Tigers in Africa
March 23, 2009
One of Africa’s largest rivers, the Zambezi snakes from the highlands of Zambia through Angola, Namibia, Zimbabwe before reaching the Indian Ocean through the braided Mozambique Channel. More than 3,500km in length, the river is a lifeline for wildlife and also provides some very fine fishing opportunities, as you’ll be competing with the crocodiles for some of the most exciting freshwater fish in the world.
The prime species is without doubt the great toothed water dog, or tiger fish. Unlike its cousins that live in many of the larger African lakes, the river variety are incredibly fit and powerful, used to contending with the huge current of this serious river. Much like salmon or trout, packs of tiger fish inhabit structured areas along the bank or lurk behind natural breakwaters in the river, from which they pounce on unsuspecting prey as it travels past. This aggressive nature makes them perfect targets for the fly. Tiger fish are the only freshwater species that rival their saltwater brethren in aggression and power.
At the point of hooking most tigers take off with an amazing run, normally accompanied by that ripping noise of the line arcing through the water. This is often followed by some aerial acrobatics and searing runs well into your backing.
Areas of the river, especially the rapids can be “read” in the same way as any other river, the only difference being that this one has some much larger creatures inhabiting it. There are three predatory bream species, the nembwe, three spot tilapia and red breast tilapia. Although called bream in Africa they are more like bass, and also inhabit similar habitat to tiger fish. They like to lie right in amongst the structure and can provide excellent sport on a fly.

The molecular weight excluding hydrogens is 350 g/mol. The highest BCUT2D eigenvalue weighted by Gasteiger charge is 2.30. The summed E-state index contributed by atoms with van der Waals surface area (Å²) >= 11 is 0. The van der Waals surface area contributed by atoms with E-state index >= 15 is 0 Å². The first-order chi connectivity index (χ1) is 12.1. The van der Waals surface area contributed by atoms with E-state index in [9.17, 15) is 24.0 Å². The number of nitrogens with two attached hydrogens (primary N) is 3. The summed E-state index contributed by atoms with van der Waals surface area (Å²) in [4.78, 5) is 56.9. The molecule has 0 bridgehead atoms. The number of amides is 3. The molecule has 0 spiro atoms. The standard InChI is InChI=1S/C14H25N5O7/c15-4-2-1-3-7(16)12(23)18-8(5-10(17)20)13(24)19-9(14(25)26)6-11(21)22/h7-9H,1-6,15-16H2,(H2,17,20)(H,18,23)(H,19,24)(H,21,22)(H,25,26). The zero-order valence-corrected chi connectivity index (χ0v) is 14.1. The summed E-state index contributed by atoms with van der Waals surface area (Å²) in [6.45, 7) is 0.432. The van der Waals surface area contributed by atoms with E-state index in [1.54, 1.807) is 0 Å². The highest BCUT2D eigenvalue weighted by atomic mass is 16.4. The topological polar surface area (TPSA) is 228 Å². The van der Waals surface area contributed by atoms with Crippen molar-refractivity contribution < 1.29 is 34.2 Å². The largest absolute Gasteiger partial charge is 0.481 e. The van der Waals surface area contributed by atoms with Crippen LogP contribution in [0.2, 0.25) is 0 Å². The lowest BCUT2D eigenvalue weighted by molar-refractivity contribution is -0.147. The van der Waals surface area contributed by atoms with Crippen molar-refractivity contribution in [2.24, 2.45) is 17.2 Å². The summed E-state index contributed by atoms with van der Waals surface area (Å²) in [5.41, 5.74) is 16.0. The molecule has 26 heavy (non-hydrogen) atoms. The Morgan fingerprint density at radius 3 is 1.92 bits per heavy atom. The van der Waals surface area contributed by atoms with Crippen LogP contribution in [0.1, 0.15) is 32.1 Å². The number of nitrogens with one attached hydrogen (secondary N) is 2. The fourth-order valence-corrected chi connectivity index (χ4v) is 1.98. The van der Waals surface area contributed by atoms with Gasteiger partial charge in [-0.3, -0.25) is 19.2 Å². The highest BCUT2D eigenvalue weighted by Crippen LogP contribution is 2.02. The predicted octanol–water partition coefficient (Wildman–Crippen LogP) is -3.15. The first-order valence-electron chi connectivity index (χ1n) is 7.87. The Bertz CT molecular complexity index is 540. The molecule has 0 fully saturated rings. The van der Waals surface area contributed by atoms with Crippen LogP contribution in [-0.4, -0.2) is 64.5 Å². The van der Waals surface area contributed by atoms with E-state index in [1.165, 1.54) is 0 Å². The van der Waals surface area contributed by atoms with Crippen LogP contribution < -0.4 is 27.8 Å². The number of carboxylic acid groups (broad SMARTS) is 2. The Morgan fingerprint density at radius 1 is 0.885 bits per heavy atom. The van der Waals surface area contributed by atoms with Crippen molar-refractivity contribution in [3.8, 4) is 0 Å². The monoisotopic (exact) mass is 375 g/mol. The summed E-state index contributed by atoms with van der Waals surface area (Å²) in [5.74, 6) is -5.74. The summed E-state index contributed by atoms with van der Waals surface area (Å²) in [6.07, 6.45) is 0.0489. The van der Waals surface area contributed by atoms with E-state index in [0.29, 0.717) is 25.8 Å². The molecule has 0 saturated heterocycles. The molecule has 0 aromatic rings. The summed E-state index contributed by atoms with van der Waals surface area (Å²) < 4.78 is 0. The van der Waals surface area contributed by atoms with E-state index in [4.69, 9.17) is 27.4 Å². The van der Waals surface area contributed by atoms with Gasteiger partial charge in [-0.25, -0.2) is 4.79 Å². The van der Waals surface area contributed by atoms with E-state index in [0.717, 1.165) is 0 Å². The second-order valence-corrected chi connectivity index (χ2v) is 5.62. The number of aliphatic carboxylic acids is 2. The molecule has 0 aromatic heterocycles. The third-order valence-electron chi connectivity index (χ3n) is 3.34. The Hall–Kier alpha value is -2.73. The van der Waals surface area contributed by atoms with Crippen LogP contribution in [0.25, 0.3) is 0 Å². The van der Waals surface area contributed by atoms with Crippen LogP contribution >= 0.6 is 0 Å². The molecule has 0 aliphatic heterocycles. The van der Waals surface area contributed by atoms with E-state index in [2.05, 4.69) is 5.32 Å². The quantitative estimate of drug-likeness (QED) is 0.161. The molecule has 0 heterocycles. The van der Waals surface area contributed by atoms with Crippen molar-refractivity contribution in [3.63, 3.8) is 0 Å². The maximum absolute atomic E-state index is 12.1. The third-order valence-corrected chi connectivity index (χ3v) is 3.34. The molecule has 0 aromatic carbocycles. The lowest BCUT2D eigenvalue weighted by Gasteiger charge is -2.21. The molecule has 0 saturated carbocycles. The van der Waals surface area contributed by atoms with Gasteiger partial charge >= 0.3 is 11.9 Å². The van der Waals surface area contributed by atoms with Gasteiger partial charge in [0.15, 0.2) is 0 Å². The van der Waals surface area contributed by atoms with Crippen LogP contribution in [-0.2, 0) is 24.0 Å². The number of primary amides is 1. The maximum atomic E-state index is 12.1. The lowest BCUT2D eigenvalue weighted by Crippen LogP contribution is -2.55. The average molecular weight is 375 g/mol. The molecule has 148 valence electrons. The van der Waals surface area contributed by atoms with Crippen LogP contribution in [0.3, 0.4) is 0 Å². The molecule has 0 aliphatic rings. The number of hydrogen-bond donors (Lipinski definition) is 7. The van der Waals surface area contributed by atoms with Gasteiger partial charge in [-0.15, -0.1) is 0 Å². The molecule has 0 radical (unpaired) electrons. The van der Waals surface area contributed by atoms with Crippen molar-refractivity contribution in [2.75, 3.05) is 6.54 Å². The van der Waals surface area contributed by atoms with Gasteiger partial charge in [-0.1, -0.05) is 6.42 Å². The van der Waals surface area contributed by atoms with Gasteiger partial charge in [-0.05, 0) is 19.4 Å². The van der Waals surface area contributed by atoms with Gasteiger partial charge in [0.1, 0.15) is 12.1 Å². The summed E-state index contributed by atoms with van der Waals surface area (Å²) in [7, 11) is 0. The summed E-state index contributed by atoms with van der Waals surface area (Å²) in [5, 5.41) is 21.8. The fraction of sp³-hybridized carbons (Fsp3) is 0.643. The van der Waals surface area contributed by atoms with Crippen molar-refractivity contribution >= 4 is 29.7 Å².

On a river system this long there are numerous lodges and camps that give access to these waters, catering for many different experiences and tastes. The standard of service and accommodation, even in the tented camps, has to be seen to be believed. Although in many cases the rooms in these tiny remote lodges are as luxurious as those of a five star hotel, they are built with local materials and blend effortlessly into their bush surroundings, with the sounds of Africa’s wildlife filtering through the canvas walls each night.
Knowing when and where to go is crucial. The rainy season begins at the end of October, and with this build up of water the river swells and in many places bursts its banks into the surrounding flood plain. Due to the length of the river this deluge of water moves down its course over months, meaning that different points along the river become prime at different times, but this also prolongs the fishing season. It is very important to understand this relationship or you may find a muddy torrent with no fish.
Fishing surrounded by the African bush is an awe-inspiring experience. It allows you to bring your non-fishing spouse or family as they’ll be just as happy to set off game viewing in canoes, on foot or in safari vehicles. Even fishing from the bank you’re likely to see elephant, hippo, giraffe, crocodiles, impala, kudu, and warthog as they all come out of the bush and down the river to drink. For those who have not been to Africa this is an amazing experience and adds immeasurably to the excitement.
The principal tiger fishing area of the Zambezi is reached by British Airways or South African Airways flight from London Heathrow to Johannesburg. Here you will generally connect with a flight to Livingstone in Zambia or Kasane in Botswana.
Most of the operations along the Zambezi are safari operations in conjunction with the fishing, so they offer a very high level of accommodation and service. This can be anything from the finest quality safari tents that are more like hotel rooms with canvas walls to private cabanas nestled around a central building.
All in packages start at £3000 and run to £5500. Tiger fishing combines perfectly with either safaris or beach holidays in such beautiful areas as Mozambique, and are perfect for involving non-fishing partners or families.
Telephone: +27 1325 40270
Website: The Mavungana Flyfishing Centre